"The region is very sensitive and security of the Persian Gulf and Gulf of Oman waterways is important to many countries. We expect international bodies to show proper reaction to the invasion move," Rouhani said about the downing of the U.S. drone.
President Donald Trump says he backed away from the planned strikes after learning 150 people would be killed. But Bolton, a longtime Iran hawk, emphasized that the U.S. reserved the right to attack at a later point. He also said a new set of sanctions on Iran are expected to be announced Monday.
"No one has granted them a hunting license in the Middle East. As President Trump said on Friday our military is rebuilt, new and ready to go," Bolton said in Jerusalem alongside Israeli Prime Minister Benjamin Netanyahu, himself a vocal critic of Iran over the years.
"And as he made clear yesterday, referring to his earlier remarks, the president said, 'I just stopped the strike from going forward at this time,'" Bolton added.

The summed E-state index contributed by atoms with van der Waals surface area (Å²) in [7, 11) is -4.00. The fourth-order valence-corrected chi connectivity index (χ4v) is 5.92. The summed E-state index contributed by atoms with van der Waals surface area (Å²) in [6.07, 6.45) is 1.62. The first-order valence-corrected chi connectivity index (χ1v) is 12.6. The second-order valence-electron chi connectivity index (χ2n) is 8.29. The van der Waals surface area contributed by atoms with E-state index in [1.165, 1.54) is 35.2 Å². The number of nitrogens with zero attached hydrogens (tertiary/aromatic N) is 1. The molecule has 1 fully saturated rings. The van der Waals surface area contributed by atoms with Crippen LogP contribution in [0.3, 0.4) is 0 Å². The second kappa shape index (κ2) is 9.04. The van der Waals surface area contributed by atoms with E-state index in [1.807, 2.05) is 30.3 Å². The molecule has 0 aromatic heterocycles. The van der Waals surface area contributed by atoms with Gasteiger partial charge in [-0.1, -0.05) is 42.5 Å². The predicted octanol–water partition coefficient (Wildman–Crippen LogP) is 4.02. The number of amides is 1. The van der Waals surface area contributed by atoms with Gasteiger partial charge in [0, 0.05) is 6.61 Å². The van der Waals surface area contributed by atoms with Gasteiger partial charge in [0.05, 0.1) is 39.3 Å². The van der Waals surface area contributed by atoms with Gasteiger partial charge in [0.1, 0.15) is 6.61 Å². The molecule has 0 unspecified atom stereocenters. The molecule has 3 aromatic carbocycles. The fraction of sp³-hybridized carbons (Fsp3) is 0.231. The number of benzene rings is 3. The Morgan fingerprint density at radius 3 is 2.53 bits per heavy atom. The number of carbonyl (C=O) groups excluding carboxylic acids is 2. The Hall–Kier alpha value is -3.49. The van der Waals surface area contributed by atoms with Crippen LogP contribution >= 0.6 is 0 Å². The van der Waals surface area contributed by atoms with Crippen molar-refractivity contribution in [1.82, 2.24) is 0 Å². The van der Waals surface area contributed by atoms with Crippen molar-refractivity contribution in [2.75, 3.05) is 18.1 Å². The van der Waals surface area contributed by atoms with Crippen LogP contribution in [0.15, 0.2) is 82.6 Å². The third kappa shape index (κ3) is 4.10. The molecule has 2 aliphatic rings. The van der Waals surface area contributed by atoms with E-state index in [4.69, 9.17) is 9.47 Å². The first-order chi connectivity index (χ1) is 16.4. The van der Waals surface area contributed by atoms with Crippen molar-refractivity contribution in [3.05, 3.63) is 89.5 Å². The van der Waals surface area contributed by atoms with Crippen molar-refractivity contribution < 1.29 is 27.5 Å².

Bolton is visiting Israel for three-way talks with his Israeli and Russian counterparts that are expected to focus on Iranian involvement in conflicts across the region, including in neighboring Syria.
Israel's prime minister has been a vocal critic of Iran over the years, accusing the Islamic Republic of sinister intentions at every opportunity.
But Netanyahu, a longtime opponent of the nuclear deal, has remained uncharacteristically quiet throughout the current crisis between the U.S. and Iran. The Israeli leader appears to be wary of being seen as pushing the U.S. into a new Middle Eastern military conflict.